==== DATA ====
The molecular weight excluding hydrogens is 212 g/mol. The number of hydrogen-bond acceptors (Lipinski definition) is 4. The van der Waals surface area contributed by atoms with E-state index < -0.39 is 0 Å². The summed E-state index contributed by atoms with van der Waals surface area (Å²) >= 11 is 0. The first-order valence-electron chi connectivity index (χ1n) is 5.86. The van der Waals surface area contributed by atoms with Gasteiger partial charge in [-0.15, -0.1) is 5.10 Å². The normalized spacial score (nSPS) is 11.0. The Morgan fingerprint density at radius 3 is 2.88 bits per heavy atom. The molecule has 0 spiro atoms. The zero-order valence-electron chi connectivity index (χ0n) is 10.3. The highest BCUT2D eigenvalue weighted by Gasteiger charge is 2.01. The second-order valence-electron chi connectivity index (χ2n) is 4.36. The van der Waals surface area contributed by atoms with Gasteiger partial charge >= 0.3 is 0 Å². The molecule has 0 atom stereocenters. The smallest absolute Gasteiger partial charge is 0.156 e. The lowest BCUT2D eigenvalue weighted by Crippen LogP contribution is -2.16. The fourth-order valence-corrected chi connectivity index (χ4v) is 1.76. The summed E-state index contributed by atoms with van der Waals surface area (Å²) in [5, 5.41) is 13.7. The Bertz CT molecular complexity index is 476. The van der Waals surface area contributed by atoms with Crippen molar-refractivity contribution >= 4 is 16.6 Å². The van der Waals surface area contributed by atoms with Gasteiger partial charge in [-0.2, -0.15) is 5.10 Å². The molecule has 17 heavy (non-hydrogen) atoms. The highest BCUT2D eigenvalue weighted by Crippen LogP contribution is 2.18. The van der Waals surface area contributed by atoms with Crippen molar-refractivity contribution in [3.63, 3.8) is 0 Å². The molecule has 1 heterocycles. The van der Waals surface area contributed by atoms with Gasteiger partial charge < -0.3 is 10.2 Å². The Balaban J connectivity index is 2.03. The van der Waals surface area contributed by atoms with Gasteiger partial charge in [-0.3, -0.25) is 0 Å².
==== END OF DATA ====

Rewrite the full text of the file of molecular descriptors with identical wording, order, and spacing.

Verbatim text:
The molecular weight excluding hydrogens is 212 g/mol. The number of hydrogen-bond acceptors (Lipinski definition) is 4. The van der Waals surface area contributed by atoms with E-state index < -0.39 is 0 Å². The summed E-state index contributed by atoms with van der Waals surface area (Å²) >= 11 is 0. The first-order valence-electron chi connectivity index (χ1n) is 5.86. The van der Waals surface area contributed by atoms with Gasteiger partial charge in [-0.15, -0.1) is 5.10 Å². The normalized spacial score (nSPS) is 11.0. The Morgan fingerprint density at radius 3 is 2.88 bits per heavy atom. The molecule has 0 spiro atoms. The zero-order valence-electron chi connectivity index (χ0n) is 10.3. The highest BCUT2D eigenvalue weighted by Gasteiger charge is 2.01. The second-order valence-electron chi connectivity index (χ2n) is 4.36. The van der Waals surface area contributed by atoms with Gasteiger partial charge >= 0.3 is 0 Å². The molecule has 0 atom stereocenters. The smallest absolute Gasteiger partial charge is 0.156 e. The lowest BCUT2D eigenvalue weighted by Crippen LogP contribution is -2.16. The fourth-order valence-corrected chi connectivity index (χ4v) is 1.76. The summed E-state index contributed by atoms with van der Waals surface area (Å²) in [5, 5.41) is 13.7. The Bertz CT molecular complexity index is 476. The van der Waals surface area contributed by atoms with Crippen molar-refractivity contribution >= 4 is 16.6 Å². The van der Waals surface area contributed by atoms with Gasteiger partial charge in [-0.2, -0.15) is 5.10 Å². The molecule has 17 heavy (non-hydrogen) atoms. The highest BCUT2D eigenvalue weighted by Crippen LogP contribution is 2.18. The van der Waals surface area contributed by atoms with Crippen molar-refractivity contribution in [3.63, 3.8) is 0 Å². The molecule has 1 heterocycles. The van der Waals surface area contributed by atoms with Gasteiger partial charge < -0.3 is 10.2 Å². The Balaban J connectivity index is 2.03. The van der Waals surface area contributed by atoms with Gasteiger partial charge in [-0.3, -0.25) is 0 Å².